Shelter Island meteorite

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Shelter Island meteorite
Shelter Island meteorite cropped, sharpened and straightened.jpg
Shelter Island meteorite viewed by the Opportunity rover (October 3, 2009).
Type Iron
Parent body Unknown
Composition Kamacite, taenite[1]
Weathering grade Large-scale, cavernous weathering[1]
Country Mars
Region Meridiani Planum
Coordinates 02°07′04″S 05°31′41.30″W / 2.11778°S 5.5281389°W / -2.11778; -5.5281389Coordinates: 02°07′04″S 05°31′41.30″W / 2.11778°S 5.5281389°W / -2.11778; -5.5281389[2]
Observed fall No
Fall date Possibly late Noation
Found date 2009-12-01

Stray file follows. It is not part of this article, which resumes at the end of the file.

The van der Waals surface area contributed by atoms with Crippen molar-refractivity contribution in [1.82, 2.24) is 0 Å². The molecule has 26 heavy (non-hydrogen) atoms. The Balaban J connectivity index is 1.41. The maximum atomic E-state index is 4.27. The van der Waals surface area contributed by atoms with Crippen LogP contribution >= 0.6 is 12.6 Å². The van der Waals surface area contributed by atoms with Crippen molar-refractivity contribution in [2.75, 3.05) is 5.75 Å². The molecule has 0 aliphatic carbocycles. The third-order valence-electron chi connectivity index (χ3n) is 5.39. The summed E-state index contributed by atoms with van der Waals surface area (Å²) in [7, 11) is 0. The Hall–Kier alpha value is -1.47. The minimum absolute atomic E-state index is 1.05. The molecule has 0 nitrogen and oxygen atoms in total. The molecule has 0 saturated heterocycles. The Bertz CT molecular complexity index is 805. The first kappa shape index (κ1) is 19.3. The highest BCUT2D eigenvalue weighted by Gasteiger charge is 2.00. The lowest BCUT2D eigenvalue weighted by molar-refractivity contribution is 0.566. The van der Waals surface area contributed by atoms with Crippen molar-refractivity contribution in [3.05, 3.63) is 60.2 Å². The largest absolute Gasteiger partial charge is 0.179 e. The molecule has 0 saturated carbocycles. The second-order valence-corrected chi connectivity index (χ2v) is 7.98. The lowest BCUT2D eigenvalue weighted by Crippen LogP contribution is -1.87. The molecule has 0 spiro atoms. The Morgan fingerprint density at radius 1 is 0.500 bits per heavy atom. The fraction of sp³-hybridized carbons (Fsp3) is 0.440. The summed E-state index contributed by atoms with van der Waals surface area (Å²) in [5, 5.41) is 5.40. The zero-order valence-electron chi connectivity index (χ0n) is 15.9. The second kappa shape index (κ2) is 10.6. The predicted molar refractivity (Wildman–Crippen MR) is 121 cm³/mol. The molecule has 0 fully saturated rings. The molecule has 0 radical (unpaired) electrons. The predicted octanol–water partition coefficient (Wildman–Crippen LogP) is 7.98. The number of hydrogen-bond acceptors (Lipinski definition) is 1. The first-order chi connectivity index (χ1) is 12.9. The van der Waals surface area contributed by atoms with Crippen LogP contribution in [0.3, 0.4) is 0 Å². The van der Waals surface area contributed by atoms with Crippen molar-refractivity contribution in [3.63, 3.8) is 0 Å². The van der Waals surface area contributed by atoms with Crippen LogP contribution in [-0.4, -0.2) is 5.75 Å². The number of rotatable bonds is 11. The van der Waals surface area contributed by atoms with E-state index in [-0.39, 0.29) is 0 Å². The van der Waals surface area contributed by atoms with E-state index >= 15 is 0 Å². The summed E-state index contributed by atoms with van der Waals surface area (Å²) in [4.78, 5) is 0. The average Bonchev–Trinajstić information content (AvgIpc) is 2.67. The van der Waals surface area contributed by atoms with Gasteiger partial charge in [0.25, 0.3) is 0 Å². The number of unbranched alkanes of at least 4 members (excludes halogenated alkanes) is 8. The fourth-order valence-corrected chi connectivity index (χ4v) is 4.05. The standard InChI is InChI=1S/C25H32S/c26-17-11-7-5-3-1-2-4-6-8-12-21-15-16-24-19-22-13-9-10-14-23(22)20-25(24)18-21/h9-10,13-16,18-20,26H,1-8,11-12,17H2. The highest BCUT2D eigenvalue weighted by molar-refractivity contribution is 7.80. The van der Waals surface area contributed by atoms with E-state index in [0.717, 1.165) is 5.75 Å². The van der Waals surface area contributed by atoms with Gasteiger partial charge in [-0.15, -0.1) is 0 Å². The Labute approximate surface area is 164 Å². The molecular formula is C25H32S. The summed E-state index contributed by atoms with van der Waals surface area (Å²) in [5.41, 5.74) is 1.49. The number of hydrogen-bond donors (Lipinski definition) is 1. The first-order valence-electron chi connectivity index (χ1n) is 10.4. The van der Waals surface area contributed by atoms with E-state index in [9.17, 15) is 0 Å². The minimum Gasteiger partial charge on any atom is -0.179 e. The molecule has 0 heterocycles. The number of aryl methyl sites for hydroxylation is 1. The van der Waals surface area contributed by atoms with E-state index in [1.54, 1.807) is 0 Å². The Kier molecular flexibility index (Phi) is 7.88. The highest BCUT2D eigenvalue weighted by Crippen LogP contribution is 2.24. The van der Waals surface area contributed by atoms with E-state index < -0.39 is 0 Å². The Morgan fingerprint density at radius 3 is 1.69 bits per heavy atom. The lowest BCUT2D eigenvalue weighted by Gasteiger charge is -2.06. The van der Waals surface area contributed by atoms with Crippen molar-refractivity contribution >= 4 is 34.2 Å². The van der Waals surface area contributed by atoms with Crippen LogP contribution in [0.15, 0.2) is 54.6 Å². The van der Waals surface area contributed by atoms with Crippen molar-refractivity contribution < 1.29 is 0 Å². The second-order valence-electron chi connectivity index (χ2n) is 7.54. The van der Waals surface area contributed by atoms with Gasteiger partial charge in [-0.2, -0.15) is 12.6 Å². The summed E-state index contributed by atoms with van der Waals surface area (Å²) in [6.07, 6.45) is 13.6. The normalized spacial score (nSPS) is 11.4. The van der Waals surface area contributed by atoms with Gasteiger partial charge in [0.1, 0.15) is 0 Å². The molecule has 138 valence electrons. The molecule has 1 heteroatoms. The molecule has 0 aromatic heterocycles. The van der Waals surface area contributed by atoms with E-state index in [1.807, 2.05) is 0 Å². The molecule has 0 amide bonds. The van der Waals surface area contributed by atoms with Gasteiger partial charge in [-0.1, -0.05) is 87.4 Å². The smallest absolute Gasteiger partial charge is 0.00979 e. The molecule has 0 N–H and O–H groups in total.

Strewn field Possibly[3]

Shelter Island meteorite was found on Mars by the Opportunity rover on 1 October 2009. It is about 27 centimetres (11 in) long.[4]

History[edit]

Shelter Island was the second of three iron meteorites encountered by the rover on Meridiani Planum within a few hundred meters, the others being Block Island and Mackinac Island.[1]

Shelter Island may have fallen on Mars in the late Noachian period and is extensively weathered.[1][3]

Mineralogy[edit]

Classification[edit]

See also[edit]

References[edit]

  1. ^ a b c d Ashley, J. W.; et al (July 2011). "Evidence for mechanical and chemical alteration of iron-nickel meteorites on Mars: Process insights for Meridiani Planum". Journal of Geophysical Research: Planets (1991–2012) 116 (E7). doi:10.1029/2010JE003672. Retrieved 5 January 2013. 
  2. ^ Google Mars
  3. ^ a b Beech, Martin; Ian M. Coulson (2010). "The making of Martian meteorite Block Island". Monthly notices of the Royal Astronomical Society 404. doi:10.1111/j.1365-2966.2010.16350.x. Retrieved 5 January 2013. 
  4. ^ "Opportunity Finds Another Meteorite". NASA. Retrieved 5 January 2013.